Fisticuffs at garden party?

"Outdoor Garden Party" (1610), by David Vinckboons. (

“Outdoor Garden Party” (1610), by David Vinckboons. (

Not yet! This reporter can state categorically that no roundhouse punches were signed, sealed or delivered at yesterday evening’s TradArch garden party, in Charleston, at least none that William Hazlitt would feel obliged to discuss in a latter-day version of “The Fight,” one of the first journalistic accounts of a boxing match. I left pretty late, having witnessed no five-finger sandwiches served or consumed.

This peaceable quietude may be even harder to account for given that the garden party was held at the Old City Jail – the old one where the American College of Building Arts operates, though it will relocate to new digs soon. Along with the College of Charleston, the ACBA is hosting this first-ever meeting of the membership of the TradArch list.

Maybe today, when the real festivities begin in jail, again, the battle will be joined primarily, I suspect, among the supposedly “orthodox” and “heterodox” factions that are meeting in immortal combat during a daylong symposium. Members will break out into sessions and listen to advocates of this or that point of view – not limited, however, to whether canonical classicism or noncanonical classicism have any business heaving sockdolagers at each other’s glass jaws.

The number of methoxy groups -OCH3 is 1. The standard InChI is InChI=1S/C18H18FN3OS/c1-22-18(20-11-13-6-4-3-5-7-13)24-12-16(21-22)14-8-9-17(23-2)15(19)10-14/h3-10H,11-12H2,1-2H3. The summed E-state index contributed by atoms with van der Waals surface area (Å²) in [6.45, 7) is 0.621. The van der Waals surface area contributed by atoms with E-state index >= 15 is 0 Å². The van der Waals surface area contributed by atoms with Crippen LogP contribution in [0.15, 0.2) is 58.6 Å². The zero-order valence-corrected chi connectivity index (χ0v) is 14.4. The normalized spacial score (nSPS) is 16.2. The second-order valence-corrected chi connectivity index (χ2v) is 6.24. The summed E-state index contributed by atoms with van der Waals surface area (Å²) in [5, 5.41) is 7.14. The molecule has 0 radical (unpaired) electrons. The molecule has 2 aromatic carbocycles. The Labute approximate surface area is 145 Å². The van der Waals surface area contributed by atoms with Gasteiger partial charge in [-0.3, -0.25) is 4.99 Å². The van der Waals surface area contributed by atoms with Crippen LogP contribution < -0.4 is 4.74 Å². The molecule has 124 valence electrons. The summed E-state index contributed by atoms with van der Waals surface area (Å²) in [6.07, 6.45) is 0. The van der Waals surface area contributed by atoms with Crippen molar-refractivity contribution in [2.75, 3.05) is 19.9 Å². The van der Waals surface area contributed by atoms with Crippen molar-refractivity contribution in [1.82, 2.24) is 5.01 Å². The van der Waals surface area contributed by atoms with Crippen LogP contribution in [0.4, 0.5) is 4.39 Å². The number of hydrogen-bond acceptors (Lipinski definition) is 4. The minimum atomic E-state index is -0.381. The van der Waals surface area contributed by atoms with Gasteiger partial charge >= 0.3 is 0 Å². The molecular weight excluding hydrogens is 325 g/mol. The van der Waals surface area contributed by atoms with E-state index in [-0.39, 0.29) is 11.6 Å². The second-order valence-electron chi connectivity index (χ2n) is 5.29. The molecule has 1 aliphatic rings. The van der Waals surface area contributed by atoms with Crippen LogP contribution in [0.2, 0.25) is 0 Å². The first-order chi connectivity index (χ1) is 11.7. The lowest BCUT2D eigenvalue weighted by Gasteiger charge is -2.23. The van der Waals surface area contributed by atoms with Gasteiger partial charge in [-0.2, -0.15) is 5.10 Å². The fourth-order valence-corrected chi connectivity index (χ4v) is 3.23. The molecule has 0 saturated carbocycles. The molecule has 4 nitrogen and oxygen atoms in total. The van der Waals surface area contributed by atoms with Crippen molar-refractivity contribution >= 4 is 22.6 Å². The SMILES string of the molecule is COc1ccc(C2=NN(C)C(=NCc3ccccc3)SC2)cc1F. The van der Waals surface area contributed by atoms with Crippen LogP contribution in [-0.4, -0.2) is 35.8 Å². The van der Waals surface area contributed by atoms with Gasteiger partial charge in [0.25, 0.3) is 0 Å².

Whether there will be a general amnesty, however, will be learned today perhaps, if the contending parties discover that however violently we may differ among ourselves, the gap is bridgeable compared with the one that confronts all advocates of beauty in architecture.

About David Brussat

This blog was begun in 2009 as a feature of the Providence Journal, where I was on the editorial board and wrote a weekly column of architecture criticism for three decades. Architecture Here and There fights the style wars for classical architecture and against modern architecture, no holds barred. History Press asked me to write and in August 2017 published my first book, "Lost Providence." I am now writing my second book. My freelance writing on architecture and other topics addresses issues of design and culture locally and globally. I am a member of the board of the New England chapter of the Institute of Classical Architecture & Art, which bestowed an Arthur Ross Award on me in 2002. I work from Providence, R.I., where I live with my wife Victoria, my son Billy and our cat Gato. If you would like to employ my writing and editing to improve your work, please email me at my consultancy,, or call 401.351.0457. Testimonial: "Your work is so wonderful - you now enter my mind and write what I would have written." - Nikos Salingaros, mathematician at the University of Texas, architectural theorist and author of many books.
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